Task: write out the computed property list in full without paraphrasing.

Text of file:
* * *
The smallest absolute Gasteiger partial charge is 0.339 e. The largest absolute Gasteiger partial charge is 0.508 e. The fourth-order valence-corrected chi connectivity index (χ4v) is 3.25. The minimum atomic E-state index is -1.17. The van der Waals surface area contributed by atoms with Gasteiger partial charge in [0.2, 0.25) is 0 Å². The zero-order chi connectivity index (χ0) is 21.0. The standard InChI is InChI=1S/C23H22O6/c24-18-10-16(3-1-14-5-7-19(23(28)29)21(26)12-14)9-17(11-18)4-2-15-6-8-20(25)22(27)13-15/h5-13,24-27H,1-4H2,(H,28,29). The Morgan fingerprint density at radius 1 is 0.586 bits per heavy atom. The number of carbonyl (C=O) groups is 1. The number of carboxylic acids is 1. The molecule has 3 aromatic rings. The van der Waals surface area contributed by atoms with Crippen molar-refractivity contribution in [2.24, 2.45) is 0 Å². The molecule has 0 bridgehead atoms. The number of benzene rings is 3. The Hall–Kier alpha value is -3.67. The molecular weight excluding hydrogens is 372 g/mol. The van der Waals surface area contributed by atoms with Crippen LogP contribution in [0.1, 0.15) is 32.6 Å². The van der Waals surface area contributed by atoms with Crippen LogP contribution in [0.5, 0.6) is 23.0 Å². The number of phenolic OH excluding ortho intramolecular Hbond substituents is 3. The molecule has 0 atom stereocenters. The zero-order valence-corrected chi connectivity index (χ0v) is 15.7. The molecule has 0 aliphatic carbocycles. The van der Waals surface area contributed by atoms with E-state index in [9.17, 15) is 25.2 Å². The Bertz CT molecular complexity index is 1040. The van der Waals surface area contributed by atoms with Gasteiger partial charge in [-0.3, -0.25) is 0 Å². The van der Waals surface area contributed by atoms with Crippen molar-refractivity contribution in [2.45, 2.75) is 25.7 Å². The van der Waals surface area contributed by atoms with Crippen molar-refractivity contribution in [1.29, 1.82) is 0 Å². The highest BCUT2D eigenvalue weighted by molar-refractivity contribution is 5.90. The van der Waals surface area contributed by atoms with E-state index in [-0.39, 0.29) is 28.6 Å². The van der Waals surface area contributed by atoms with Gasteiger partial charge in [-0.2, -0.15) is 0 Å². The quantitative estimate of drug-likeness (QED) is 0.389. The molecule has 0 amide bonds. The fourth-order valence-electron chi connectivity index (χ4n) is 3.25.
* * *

The smallest absolute Gasteiger partial charge is 0.339 e. The largest absolute Gasteiger partial charge is 0.508 e. The fourth-order valence-corrected chi connectivity index (χ4v) is 3.25. The minimum atomic E-state index is -1.17. The van der Waals surface area contributed by atoms with Gasteiger partial charge in [0.2, 0.25) is 0 Å². The zero-order chi connectivity index (χ0) is 21.0. The standard InChI is InChI=1S/C23H22O6/c24-18-10-16(3-1-14-5-7-19(23(28)29)21(26)12-14)9-17(11-18)4-2-15-6-8-20(25)22(27)13-15/h5-13,24-27H,1-4H2,(H,28,29). The Morgan fingerprint density at radius 1 is 0.586 bits per heavy atom. The number of carbonyl (C=O) groups is 1. The number of carboxylic acids is 1. The molecule has 3 aromatic rings. The van der Waals surface area contributed by atoms with Crippen molar-refractivity contribution in [2.24, 2.45) is 0 Å². The molecule has 0 bridgehead atoms. The number of benzene rings is 3. The Hall–Kier alpha value is -3.67. The molecular weight excluding hydrogens is 372 g/mol. The van der Waals surface area contributed by atoms with Crippen LogP contribution in [0.1, 0.15) is 32.6 Å². The van der Waals surface area contributed by atoms with Crippen LogP contribution in [0.5, 0.6) is 23.0 Å². The number of phenolic OH excluding ortho intramolecular Hbond substituents is 3. The molecule has 0 atom stereocenters. The zero-order valence-corrected chi connectivity index (χ0v) is 15.7. The molecule has 0 aliphatic carbocycles. The van der Waals surface area contributed by atoms with E-state index in [9.17, 15) is 25.2 Å². The Bertz CT molecular complexity index is 1040. The van der Waals surface area contributed by atoms with Gasteiger partial charge in [-0.3, -0.25) is 0 Å². The van der Waals surface area contributed by atoms with Crippen molar-refractivity contribution in [2.45, 2.75) is 25.7 Å². The van der Waals surface area contributed by atoms with Crippen molar-refractivity contribution in [1.29, 1.82) is 0 Å². The highest BCUT2D eigenvalue weighted by molar-refractivity contribution is 5.90. The van der Waals surface area contributed by atoms with E-state index in [-0.39, 0.29) is 28.6 Å². The van der Waals surface area contributed by atoms with Gasteiger partial charge in [-0.2, -0.15) is 0 Å². The quantitative estimate of drug-likeness (QED) is 0.389. The molecule has 0 amide bonds. The fourth-order valence-electron chi connectivity index (χ4n) is 3.25.